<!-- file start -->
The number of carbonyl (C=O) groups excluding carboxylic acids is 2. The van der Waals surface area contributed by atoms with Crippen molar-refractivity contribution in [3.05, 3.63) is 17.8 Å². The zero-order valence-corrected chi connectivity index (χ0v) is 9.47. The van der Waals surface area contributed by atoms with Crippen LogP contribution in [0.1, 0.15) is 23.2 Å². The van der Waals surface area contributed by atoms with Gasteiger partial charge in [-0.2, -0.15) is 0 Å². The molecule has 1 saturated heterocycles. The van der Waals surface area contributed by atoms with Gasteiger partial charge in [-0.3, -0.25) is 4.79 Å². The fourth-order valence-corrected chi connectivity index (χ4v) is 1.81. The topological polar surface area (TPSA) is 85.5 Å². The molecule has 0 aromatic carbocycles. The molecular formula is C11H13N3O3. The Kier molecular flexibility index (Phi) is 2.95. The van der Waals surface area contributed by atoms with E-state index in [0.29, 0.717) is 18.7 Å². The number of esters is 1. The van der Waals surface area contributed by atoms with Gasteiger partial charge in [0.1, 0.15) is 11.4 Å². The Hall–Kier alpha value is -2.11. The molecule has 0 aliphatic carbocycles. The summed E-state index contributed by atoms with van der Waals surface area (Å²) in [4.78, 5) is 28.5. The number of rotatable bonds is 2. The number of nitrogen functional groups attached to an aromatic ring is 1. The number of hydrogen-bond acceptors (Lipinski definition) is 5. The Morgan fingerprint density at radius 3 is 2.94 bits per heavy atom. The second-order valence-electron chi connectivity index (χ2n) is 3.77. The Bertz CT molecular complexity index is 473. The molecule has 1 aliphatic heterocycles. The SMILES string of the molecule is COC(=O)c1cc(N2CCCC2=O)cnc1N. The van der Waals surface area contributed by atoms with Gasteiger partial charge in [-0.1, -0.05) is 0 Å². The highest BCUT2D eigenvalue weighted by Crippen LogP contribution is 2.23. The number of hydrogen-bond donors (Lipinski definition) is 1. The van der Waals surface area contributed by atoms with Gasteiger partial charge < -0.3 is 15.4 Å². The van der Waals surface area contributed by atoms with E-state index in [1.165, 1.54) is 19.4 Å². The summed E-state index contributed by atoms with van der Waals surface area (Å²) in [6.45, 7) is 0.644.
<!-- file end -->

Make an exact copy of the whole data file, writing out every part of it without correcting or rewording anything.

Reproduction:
The number of carbonyl (C=O) groups excluding carboxylic acids is 2. The van der Waals surface area contributed by atoms with Crippen molar-refractivity contribution in [3.05, 3.63) is 17.8 Å². The zero-order valence-corrected chi connectivity index (χ0v) is 9.47. The van der Waals surface area contributed by atoms with Crippen LogP contribution in [0.1, 0.15) is 23.2 Å². The van der Waals surface area contributed by atoms with Gasteiger partial charge in [-0.2, -0.15) is 0 Å². The molecule has 1 saturated heterocycles. The van der Waals surface area contributed by atoms with Gasteiger partial charge in [-0.3, -0.25) is 4.79 Å². The fourth-order valence-corrected chi connectivity index (χ4v) is 1.81. The topological polar surface area (TPSA) is 85.5 Å². The molecule has 0 aromatic carbocycles. The molecular formula is C11H13N3O3. The Kier molecular flexibility index (Phi) is 2.95. The van der Waals surface area contributed by atoms with E-state index in [0.29, 0.717) is 18.7 Å². The number of esters is 1. The van der Waals surface area contributed by atoms with Gasteiger partial charge in [0.1, 0.15) is 11.4 Å². The Hall–Kier alpha value is -2.11. The molecule has 0 aliphatic carbocycles. The summed E-state index contributed by atoms with van der Waals surface area (Å²) in [4.78, 5) is 28.5. The number of rotatable bonds is 2. The number of nitrogen functional groups attached to an aromatic ring is 1. The number of hydrogen-bond acceptors (Lipinski definition) is 5. The Morgan fingerprint density at radius 3 is 2.94 bits per heavy atom. The second-order valence-electron chi connectivity index (χ2n) is 3.77. The Bertz CT molecular complexity index is 473. The molecule has 1 aliphatic heterocycles. The SMILES string of the molecule is COC(=O)c1cc(N2CCCC2=O)cnc1N. The van der Waals surface area contributed by atoms with Gasteiger partial charge in [-0.1, -0.05) is 0 Å². The highest BCUT2D eigenvalue weighted by Crippen LogP contribution is 2.23. The number of hydrogen-bond donors (Lipinski definition) is 1. The van der Waals surface area contributed by atoms with Gasteiger partial charge < -0.3 is 15.4 Å². The van der Waals surface area contributed by atoms with E-state index in [1.165, 1.54) is 19.4 Å². The summed E-state index contributed by atoms with van der Waals surface area (Å²) in [6.45, 7) is 0.644.